Watch out for God, he might make you crash your car.

Life teaches us all sorts of things.  The teaching starts at home with our families.  There are some lessons that we are taught that stick for life.  Don’t touch the cooker, you will burn yourself.

A lesson proved to six year old me by my younger brother in Spain.  He (aged three) pulled a boiling pan of water off the stove and burned his whole arm and some of his chest.  (it meant that he had to spend the whole holiday sitting under an umbrella in bandages with my Nanna, whilst I got to spend loads of time with my parents.  It was great.  lesson learned by all.  Aimee wins big time.  I have a very clear memory of being on a pedalo at sea and there were jelly fish.  I could see the little dots on the shore that were my brother and Nanna, I was the happiest.)

There are other lessons that my parents drilled into us daily that none of the four children they had chose to carry one with.  The main source of disappointment for my father was the fact that none of us chose to carry one with Jesus.  My parents were missionaries.  They were VERY pro Jesus.   We all went to the church private school on bursaries as the children of missionaries get free private education whilst mum and dad are saving everyone’s soul.

I stayed with other families in the church a lot when I was little whilst my parents went away to different places to check on the work that they had been doing in different places over the years.  The best school picture of me was taken whilst I was staying at another families house, my parents actually bought it! (my mum was awful at doing hair, I usually looked like a mousy haystack, but this lady could even use the hair bobbles with the little balls on them that I had always lusted after)

There is one other from when I was about fourteen and could do my own hair. ( I am not at all sad that they didn’t buy the others though, each year I would bring home a terrifyingly bad photo of myself that mum would look at and say “never mind” and put it swiftly back in the envelope.  My face does crazy things a lot of the time)

Going to church was great.  It was like being part of a great big family.  You knew everyone, it was safe and you were all there to be together.  The bible says that you must have fellowship to sustain your faith.  Looking back it was a bit more keeping up with the Joneses than praise Jesus.  Everyone wanting to be perceived as the most holy.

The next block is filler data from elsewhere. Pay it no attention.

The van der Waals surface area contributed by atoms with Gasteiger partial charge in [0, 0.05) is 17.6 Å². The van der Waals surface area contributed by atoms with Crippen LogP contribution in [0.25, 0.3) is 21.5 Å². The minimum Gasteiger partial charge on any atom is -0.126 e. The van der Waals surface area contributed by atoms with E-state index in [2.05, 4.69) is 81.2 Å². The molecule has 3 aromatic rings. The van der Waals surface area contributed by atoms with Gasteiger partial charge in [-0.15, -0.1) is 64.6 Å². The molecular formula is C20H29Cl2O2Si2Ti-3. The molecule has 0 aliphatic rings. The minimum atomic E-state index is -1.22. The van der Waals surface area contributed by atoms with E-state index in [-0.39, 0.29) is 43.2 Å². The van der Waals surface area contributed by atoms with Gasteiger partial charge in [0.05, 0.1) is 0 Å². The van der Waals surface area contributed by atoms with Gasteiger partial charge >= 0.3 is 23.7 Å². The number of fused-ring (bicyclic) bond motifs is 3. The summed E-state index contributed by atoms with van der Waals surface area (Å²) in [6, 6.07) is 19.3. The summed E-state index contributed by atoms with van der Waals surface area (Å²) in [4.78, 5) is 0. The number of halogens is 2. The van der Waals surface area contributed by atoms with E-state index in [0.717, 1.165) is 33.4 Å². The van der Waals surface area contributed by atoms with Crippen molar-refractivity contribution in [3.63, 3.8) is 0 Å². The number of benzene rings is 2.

The fellowship thing also makes sense.  If you are a recovering alcoholic you go to AA meetings to remind yourself that drinking is bad and spend time with other people who are doing the same thing so that you can be bolstered by their efforts and feel part of a group.

I was supposed to stay at the church school right the way until college.  I was asked to leave after the first year of senior school.  I had been bullied on the school bus daily by a horrible girl.  I had told my mum, who had gone to speak to the head teacher about it.  The girl who was bullying me was from a foster family.  Her parents had not been christians, (or awesome hence the fostering.)  It was explained to me, that as a christian I should show her love and she would stop bullying me.

Now shock of shocks, this did not work.  I ended up losing my temper massively and we had a very physical fight that resulted in me throwing her down the stairs on the double decker bus.  She had broken bones.  I no longer had a place at Jesus school.  So off I went to the local state school.

My first day I arrived, bible in hand, ready to save everyone and show them all how super dooper being a christian was.  My clothes were not right, my bag was wrong, my bike, bike helmet, coat, shoes, pencil case all giant warning beacons to the other girls that I was strange.  A few of them tried to overcome my outward failings, I was an anomaly,  state school started senior school a year later than private school.  All of these girls had been going to school together since they were five.  There was probably about four junior schools that fed into this senior school, although it was new for all of us, they all had familiar faces to walk past in the corridor.

I did not.  Nobody had ever heard of my school.  My school had a baptismal pool in the floor of the school hall.  My school had it’s own christian happy birthday song.  My school had less than fifteen pupils in a year.  I am glad that I have always been confident and blindly carried on doing whatever I like if I think I am right.  Don’t worry dear reader, I know that a lot of thirteen year old girls in that situation may have cried into their pillow at night, been scared.  Not me.